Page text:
Kimberlites provide clues as to how what happens on earth’s surface affects the lower mantle

Diamond crystal in kimberlite matrix. (Reference image by James St. John, Flickr).

Researchers examining kimberlites from different epochs of earth’s history discovered that what happens on the planet’s surface affects its interior – even down to great depths.

In a paper published in the journal Science Advances, the group behind the discovery explained that diamond-bearing volcanic rocks, of which they examined about 150 samples to measure their isotopic composition, are messengers from the lowest regions of the earth’s mantle. 

While conducting this work, the scientists noticed that the composition of younger kimberlites, which are less than 250 million years old, varies considerably from that of older rocks. In many of the younger samples, the composition of the carbon isotopes is outside the range that would be expected for rocks from the mantle.

The researchers, thus, saw a decisive trigger for this change in the composition of younger kimberlites in the Cambrian Explosion. This relatively short phase – geologically speaking – took place over a period of a few tens of million years at the beginning of the Cambrian Epoch, about 540 million years ago. During this drastic transition, almost all of today’s existing animal tribes appeared for the first time.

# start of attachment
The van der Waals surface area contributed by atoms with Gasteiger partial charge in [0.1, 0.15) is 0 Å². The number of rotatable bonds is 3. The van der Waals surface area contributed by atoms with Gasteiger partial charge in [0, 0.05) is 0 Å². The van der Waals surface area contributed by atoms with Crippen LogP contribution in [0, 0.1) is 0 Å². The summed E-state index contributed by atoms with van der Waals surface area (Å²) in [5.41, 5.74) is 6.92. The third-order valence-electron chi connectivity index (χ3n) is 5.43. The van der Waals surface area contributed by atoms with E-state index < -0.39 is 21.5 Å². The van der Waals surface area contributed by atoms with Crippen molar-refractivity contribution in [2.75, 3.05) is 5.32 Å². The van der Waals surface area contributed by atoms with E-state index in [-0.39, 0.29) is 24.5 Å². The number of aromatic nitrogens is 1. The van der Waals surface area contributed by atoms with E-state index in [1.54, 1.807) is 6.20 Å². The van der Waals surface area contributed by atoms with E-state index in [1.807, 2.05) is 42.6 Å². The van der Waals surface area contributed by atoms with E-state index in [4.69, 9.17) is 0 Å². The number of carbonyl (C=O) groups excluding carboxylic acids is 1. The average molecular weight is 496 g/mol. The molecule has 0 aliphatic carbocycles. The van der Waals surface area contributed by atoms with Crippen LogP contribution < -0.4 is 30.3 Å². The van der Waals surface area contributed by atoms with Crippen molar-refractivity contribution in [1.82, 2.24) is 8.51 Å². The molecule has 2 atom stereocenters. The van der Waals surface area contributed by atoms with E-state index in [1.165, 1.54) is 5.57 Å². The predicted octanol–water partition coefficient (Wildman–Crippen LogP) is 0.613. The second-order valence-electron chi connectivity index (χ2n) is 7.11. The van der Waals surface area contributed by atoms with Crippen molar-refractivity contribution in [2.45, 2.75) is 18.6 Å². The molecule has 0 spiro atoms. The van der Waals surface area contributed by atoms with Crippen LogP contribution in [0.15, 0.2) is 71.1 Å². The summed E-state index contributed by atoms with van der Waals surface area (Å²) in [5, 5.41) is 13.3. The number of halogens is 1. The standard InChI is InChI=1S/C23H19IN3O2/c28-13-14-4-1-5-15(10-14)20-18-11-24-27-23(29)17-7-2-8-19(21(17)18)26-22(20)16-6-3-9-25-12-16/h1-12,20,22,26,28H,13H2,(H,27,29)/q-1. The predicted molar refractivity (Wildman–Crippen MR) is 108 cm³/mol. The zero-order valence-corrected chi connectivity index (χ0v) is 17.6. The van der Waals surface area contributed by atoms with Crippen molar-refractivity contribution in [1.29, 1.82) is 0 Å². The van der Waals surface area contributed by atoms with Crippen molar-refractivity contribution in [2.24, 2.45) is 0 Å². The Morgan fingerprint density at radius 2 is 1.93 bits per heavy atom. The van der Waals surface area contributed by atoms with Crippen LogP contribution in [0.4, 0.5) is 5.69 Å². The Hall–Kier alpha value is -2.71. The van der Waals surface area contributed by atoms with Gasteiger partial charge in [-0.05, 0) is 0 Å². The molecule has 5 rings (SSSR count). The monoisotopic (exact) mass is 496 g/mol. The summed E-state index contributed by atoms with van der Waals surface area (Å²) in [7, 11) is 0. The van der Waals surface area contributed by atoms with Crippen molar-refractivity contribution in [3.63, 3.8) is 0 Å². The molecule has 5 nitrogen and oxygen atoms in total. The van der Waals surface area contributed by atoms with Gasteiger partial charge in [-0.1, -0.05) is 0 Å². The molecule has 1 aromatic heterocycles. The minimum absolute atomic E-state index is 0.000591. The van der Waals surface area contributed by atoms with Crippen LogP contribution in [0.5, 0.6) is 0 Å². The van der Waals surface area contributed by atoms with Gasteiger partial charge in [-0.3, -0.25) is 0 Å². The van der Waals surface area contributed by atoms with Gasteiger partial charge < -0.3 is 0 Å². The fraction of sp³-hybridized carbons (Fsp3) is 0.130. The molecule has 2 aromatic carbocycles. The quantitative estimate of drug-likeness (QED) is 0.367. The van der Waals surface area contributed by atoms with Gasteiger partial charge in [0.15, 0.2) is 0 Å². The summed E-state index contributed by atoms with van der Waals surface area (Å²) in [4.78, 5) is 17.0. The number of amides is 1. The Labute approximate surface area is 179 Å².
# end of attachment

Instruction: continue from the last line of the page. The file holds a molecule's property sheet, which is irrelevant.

“The enormous increase in life forms in the oceans decisively changed what was happening on the earth’s surface,” Andrea Giuliani, lead author of the study and a fellow at ETH Zurich, said in a media statement. “And this, in turn, affected the composition of sediments at the bottom of the ocean.”

According to Giuliani, for the earth’s lower mantle, this changeover is relevant because some of the sediments on the seafloor, in which material from dead living creatures is deposited, enter the mantle through tectonic plates. Along the subduction zones, these sediments – together with the underlying oceanic crust – are transported to great depths. In this way, the carbon that was stored as organic material in the sediments also reaches the earth’s mantle. 

The researcher pointed out that once sediments reach the mantle, they mix with other rock material and once about 200 or 300 million years have passed, they rise to the surface again in other places – for example in the form of kimberlite magmas.

In the view of Giuliani and that of his team, it is remarkable that changes in marine sediments leave such profound traces, particularly taking into account that only small amounts of material are transported into the depths of the mantle along a subduction zone.

“This confirms that the subducted rock material in the earth’s mantle is not distributed homogeneously, but moves along specific trajectories,” Giuliani said.

For the team behind the study, the new findings open the door to taking a deeper look at elements such as phosphorus or zinc, which were significantly affected by the emergence of life and which could also provide clues on how processes at the surface influence the earth’s interior.